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Raman-Deuterium Isotope Probing for in-situ identification of antimicrobial resistant bacteria in Thames River

Scientific Reportsvolume 7, Article number: 16648 (2017) | Download Citation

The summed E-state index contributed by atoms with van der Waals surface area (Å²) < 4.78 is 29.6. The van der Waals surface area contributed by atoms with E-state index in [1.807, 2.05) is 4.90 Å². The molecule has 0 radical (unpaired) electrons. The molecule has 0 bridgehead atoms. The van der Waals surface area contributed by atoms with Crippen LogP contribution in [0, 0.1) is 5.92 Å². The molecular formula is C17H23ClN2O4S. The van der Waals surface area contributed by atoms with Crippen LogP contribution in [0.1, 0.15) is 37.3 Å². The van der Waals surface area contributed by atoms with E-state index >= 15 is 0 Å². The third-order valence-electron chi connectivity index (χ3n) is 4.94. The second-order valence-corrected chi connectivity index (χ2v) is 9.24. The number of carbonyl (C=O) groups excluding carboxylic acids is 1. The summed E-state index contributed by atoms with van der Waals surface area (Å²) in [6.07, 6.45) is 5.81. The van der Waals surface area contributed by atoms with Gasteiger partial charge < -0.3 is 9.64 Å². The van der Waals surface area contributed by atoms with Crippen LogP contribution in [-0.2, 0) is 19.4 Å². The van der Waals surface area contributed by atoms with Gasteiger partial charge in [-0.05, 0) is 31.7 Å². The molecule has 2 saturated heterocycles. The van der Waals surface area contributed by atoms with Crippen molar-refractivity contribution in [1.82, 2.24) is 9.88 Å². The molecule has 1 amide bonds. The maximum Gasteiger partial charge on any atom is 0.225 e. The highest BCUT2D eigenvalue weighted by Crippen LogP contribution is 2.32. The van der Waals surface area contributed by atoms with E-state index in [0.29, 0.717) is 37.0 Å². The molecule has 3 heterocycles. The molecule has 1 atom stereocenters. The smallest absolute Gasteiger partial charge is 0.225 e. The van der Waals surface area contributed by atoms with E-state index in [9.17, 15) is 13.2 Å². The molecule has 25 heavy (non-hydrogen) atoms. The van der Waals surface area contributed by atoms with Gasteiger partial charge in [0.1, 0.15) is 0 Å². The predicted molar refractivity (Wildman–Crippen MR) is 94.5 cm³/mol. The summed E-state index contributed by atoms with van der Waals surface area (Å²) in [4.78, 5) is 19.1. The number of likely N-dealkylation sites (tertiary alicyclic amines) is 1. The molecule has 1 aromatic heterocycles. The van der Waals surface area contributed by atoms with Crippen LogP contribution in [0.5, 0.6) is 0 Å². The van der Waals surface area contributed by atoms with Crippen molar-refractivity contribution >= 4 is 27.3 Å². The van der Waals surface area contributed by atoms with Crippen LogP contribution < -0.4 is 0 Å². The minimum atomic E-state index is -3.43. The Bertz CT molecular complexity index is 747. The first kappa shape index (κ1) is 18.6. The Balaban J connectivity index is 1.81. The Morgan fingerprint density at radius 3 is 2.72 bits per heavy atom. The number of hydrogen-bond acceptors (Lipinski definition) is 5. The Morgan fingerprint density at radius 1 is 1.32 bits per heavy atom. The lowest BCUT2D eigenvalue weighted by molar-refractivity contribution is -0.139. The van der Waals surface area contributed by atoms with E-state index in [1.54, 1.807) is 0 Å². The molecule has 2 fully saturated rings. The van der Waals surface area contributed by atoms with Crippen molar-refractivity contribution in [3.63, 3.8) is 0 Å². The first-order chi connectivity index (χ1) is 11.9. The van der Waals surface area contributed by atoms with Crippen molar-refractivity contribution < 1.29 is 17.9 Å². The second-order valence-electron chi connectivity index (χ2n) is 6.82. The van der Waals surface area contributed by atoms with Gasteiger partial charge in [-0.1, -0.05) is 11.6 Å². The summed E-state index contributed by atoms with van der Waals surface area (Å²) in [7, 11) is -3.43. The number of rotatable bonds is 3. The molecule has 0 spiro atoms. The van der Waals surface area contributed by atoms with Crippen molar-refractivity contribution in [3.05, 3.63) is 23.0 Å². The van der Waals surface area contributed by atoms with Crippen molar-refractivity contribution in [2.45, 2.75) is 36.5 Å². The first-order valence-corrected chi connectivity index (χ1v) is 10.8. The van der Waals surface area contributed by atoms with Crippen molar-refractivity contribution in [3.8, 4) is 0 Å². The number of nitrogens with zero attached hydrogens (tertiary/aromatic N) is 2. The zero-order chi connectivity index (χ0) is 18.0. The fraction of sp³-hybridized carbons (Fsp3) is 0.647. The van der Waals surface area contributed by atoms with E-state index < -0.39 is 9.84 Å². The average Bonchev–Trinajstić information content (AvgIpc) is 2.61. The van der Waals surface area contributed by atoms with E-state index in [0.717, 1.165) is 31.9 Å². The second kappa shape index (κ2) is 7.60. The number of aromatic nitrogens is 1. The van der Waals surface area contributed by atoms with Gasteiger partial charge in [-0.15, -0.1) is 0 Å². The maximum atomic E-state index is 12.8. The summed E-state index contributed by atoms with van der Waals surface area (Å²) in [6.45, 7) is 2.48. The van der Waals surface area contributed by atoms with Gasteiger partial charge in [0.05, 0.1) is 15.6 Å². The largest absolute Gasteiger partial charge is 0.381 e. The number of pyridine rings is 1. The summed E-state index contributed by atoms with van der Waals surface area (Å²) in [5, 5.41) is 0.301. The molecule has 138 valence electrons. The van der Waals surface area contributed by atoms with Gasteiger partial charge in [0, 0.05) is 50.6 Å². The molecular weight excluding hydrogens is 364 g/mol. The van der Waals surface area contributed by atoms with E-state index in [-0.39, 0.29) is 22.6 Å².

The emergence and widespread distribution of antimicrobial resistant (AMR) bacteria has led to an increasing concern with respect to potential environmental and public health risks. Culture-independent and rapid identification of AMR bacteria in-situ in complex environments is important in understanding the role of viable but non-culturable and antibiotic persistent bacteria and in revealing potential pathogens without waiting for colony formation. In this study, a culture-independent and non-destructive phenotyping approach, so called Raman Deuterium Stable Isotope Probing (Raman-DIP), was developed to identify AMR bacteria in the River Thames. It is demonstrated that Raman-DIP was able to accurately identify resistant and susceptible bacteria within 24 hours. The work shows that, in the River Thames, the majority of the bacteria (76 ± 2%) were metabolically active, whilst AMR bacteria to carbenicillin, kanamycin and both two antibiotics were 35 ± 5%, 28 ± 3%, 25 ± 1% of the total bacterial population respectively. Raman activated cell ejection (RACE) was applied to isolate single AMR bacteria for the first time, linking AMR phenotype (reistance to antibiotics) and genotype (DNA sequence). The sequences of the RACE sorted cells indicate that they were potential human pathogens Aeromonas sp., Stenotrophomonas sp. and an unculturable bacterium. This work demonstrates Raman-DIP and RACE are effective culture-independent approach for rapid identification of AMR bacteria at the single cell level in their natural conditions.